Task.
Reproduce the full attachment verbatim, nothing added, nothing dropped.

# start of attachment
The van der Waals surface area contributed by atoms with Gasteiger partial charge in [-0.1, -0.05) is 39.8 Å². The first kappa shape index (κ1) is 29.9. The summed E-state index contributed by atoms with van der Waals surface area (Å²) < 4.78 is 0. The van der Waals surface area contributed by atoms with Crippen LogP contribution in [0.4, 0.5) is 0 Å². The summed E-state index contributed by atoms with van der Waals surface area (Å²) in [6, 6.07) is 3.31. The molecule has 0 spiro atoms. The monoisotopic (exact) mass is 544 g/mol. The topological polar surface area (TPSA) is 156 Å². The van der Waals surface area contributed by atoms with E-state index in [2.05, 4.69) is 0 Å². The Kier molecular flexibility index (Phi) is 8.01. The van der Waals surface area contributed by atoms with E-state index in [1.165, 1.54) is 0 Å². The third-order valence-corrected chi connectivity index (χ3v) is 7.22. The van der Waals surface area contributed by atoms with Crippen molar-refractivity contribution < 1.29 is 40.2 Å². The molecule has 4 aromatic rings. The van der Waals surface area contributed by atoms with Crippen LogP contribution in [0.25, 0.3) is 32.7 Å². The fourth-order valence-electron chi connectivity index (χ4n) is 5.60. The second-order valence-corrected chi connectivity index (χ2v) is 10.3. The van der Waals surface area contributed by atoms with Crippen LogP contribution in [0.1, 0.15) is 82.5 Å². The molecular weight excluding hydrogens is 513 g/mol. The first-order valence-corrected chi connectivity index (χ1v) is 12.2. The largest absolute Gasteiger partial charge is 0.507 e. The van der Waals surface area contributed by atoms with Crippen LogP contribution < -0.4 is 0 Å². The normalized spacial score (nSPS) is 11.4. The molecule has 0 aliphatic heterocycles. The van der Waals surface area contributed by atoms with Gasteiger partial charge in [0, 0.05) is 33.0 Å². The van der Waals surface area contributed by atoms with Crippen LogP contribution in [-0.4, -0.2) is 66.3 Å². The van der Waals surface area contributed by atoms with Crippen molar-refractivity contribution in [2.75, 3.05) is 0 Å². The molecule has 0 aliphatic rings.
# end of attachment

The van der Waals surface area contributed by atoms with Gasteiger partial charge in [-0.1, -0.05) is 39.8 Å². The first kappa shape index (κ1) is 29.9. The summed E-state index contributed by atoms with van der Waals surface area (Å²) < 4.78 is 0. The van der Waals surface area contributed by atoms with Crippen LogP contribution in [0.4, 0.5) is 0 Å². The summed E-state index contributed by atoms with van der Waals surface area (Å²) in [6, 6.07) is 3.31. The molecule has 0 spiro atoms. The monoisotopic (exact) mass is 544 g/mol. The topological polar surface area (TPSA) is 156 Å². The van der Waals surface area contributed by atoms with E-state index in [2.05, 4.69) is 0 Å². The Kier molecular flexibility index (Phi) is 8.01. The van der Waals surface area contributed by atoms with E-state index in [1.165, 1.54) is 0 Å². The third-order valence-corrected chi connectivity index (χ3v) is 7.22. The van der Waals surface area contributed by atoms with Crippen molar-refractivity contribution < 1.29 is 40.2 Å². The molecule has 4 aromatic rings. The van der Waals surface area contributed by atoms with Crippen LogP contribution in [0.25, 0.3) is 32.7 Å². The fourth-order valence-electron chi connectivity index (χ4n) is 5.60. The second-order valence-corrected chi connectivity index (χ2v) is 10.3. The van der Waals surface area contributed by atoms with Crippen LogP contribution in [0.1, 0.15) is 82.5 Å². The molecular weight excluding hydrogens is 513 g/mol. The first-order valence-corrected chi connectivity index (χ1v) is 12.2. The largest absolute Gasteiger partial charge is 0.507 e. The van der Waals surface area contributed by atoms with Crippen LogP contribution < -0.4 is 0 Å². The normalized spacial score (nSPS) is 11.4. The molecule has 0 aliphatic heterocycles. The van der Waals surface area contributed by atoms with Gasteiger partial charge in [0, 0.05) is 33.0 Å². The van der Waals surface area contributed by atoms with Crippen LogP contribution in [-0.4, -0.2) is 66.3 Å². The van der Waals surface area contributed by atoms with Crippen molar-refractivity contribution in [2.75, 3.05) is 0 Å². The molecule has 0 aliphatic rings.